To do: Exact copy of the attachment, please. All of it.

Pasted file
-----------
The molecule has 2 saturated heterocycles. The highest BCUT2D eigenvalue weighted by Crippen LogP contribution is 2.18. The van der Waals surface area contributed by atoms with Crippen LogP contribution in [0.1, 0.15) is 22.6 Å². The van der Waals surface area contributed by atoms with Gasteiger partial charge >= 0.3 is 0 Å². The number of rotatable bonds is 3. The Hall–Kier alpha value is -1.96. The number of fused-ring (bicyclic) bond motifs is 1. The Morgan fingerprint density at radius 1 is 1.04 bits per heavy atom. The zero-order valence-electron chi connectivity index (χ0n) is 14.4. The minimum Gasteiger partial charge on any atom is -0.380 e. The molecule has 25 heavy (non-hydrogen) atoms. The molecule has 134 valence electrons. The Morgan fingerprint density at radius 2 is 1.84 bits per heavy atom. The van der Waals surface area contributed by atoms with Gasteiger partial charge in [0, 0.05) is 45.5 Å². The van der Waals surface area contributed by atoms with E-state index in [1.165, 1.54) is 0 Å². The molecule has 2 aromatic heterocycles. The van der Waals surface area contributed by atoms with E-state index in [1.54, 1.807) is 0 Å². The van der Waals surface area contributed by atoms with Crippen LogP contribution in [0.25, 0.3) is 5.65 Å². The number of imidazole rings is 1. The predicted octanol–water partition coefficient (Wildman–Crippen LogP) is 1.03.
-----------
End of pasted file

The molecule has 2 saturated heterocycles. The highest BCUT2D eigenvalue weighted by Crippen LogP contribution is 2.18. The van der Waals surface area contributed by atoms with Crippen LogP contribution in [0.1, 0.15) is 22.6 Å². The van der Waals surface area contributed by atoms with Gasteiger partial charge >= 0.3 is 0 Å². The number of rotatable bonds is 3. The Hall–Kier alpha value is -1.96. The number of fused-ring (bicyclic) bond motifs is 1. The Morgan fingerprint density at radius 1 is 1.04 bits per heavy atom. The zero-order valence-electron chi connectivity index (χ0n) is 14.4. The minimum Gasteiger partial charge on any atom is -0.380 e. The molecule has 25 heavy (non-hydrogen) atoms. The molecule has 134 valence electrons. The Morgan fingerprint density at radius 2 is 1.84 bits per heavy atom. The van der Waals surface area contributed by atoms with Gasteiger partial charge in [0, 0.05) is 45.5 Å². The van der Waals surface area contributed by atoms with E-state index in [1.165, 1.54) is 0 Å². The molecule has 2 aromatic heterocycles. The van der Waals surface area contributed by atoms with E-state index in [1.54, 1.807) is 0 Å². The van der Waals surface area contributed by atoms with Crippen LogP contribution in [0.25, 0.3) is 5.65 Å². The number of imidazole rings is 1. The predicted octanol–water partition coefficient (Wildman–Crippen LogP) is 1.03.